On Friday, March 19, Casey-Quinn Kooistra, a young mother, saw something out of the corner of her eye as she drove down historic Huguenot Street in New Paltz on her way to work. “I thought to myself, ‘No, that’s not what you think it is,’ but then decided I needed to make sure,” she recounts. Kooistra backed up, got out of her car and saw what she believed to be a handgun in the middle of the street. “I don’t know anything about guns,” she admitted. “I didn’t know if it was a BB gun or one of those Airsoft guns or something more dangerous.”
These thoughts were going through her mind as she was on the phone with the New Paltz Police Department (NPPD) dispatcher. “I was thinking that I might embarrass myself, but after I got off the phone with dispatch, a jogger was coming down the street and I saw him look at it too. ‘Do you think that’s real?’ I asked him, and he said, ‘That’s a 38-caliber gun and it’s fully loaded.’”
According to Kooistra, the jogger wanted to move the gun from the middle of the road so that a “car didn’t hit it and have it accidentally go off.” The gun was lying just north of the intersection of Huguenot Street and Mulberry Street by the entrance of the Nyquist-Harcourt Wildlife Sanctuary, a heavily trafficked local public preserve. “A woman and her two kids were walking right towards us, and I cautioned her that there was a loaded gun and she thanked me and took them the other direction.”
NPPD chief Robert Lucchesi was aware of the incident, concurred that it was a loaded firearm and said that the police “have made contact with the owner.” The chief said that the gun was “not used in a crime or attached to any sort of foul play,” but was a case of someone misplacing or losing their firearm. As to whether or not this person will be able to keep their license, the chief said, “That will be up to the Ulster County Pistol Permit Bureau.”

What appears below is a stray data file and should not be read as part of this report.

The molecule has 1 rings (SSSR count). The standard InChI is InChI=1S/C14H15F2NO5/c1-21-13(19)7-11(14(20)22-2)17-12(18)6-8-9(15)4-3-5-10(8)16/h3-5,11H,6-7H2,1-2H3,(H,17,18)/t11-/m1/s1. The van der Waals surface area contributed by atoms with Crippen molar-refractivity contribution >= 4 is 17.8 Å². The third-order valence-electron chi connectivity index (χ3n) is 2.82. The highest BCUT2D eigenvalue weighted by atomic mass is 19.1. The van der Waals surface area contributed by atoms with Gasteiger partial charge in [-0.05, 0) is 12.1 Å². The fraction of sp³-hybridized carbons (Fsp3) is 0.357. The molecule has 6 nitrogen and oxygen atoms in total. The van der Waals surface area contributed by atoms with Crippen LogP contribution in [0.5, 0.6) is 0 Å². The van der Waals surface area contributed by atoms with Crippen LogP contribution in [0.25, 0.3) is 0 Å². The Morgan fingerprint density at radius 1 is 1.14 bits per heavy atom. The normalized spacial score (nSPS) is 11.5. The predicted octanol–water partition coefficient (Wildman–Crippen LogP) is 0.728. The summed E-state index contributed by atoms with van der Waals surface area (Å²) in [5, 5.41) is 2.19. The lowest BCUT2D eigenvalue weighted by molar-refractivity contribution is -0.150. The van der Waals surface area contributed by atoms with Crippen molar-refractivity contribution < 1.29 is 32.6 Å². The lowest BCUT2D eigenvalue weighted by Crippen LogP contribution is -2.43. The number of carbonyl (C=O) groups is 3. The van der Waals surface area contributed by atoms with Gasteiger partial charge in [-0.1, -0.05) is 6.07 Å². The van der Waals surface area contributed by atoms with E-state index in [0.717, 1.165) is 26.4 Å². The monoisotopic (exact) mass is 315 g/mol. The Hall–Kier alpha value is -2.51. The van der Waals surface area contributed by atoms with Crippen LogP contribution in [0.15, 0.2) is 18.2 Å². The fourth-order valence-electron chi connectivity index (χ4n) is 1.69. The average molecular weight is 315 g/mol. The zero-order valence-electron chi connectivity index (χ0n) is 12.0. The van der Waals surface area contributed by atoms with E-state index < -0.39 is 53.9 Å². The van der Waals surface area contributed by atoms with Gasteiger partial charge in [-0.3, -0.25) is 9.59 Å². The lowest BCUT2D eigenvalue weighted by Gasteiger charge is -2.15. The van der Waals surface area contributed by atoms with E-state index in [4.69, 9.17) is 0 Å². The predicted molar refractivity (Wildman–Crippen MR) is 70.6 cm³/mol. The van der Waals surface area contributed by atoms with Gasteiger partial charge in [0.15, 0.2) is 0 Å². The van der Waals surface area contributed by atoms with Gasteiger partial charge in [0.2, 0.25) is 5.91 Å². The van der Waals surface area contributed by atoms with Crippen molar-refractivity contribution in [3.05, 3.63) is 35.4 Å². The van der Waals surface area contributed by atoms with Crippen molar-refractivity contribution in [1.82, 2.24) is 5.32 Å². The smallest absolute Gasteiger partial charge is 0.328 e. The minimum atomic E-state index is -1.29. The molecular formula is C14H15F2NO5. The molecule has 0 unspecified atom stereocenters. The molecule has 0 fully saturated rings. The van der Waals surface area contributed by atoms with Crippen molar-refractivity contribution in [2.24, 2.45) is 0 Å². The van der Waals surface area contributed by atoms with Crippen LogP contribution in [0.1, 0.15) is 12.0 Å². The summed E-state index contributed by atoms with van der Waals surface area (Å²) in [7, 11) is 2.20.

Kooistra told Hudson Valley One that she found the interaction with the responding officer, Daniel Carpinelli, to be disconcerting. “He was very defensive and kept downplaying it, saying it was just a ‘tool,’ like ‘chefs use knives,’ and that ‘Someone probably just left it on top of their car and drove off and forgot about it,’ which is what I would call negligence and not a normal, everyday activity. Yes, a chef has knives in the kitchen. This is Huguenot Street, next to a public park where there are more people on the street than cars.”
Chief Lucchesi said that he had not had the opportunity to speak with the officer who handled this call, and thus could not make any comment. “We appreciate Ms. Kooistra bringing forward her concerns and will look into them,” said Lucchesi.
Kooistra said that in her estimation, the “important takeaway was for parents or caregivers to talk with their kids about what to do if they ever come across a firearm.”
Chief Lucchesi said that Kooistra did exactly what he would want any resident to do who came across what they believed to be a firearm: call the police.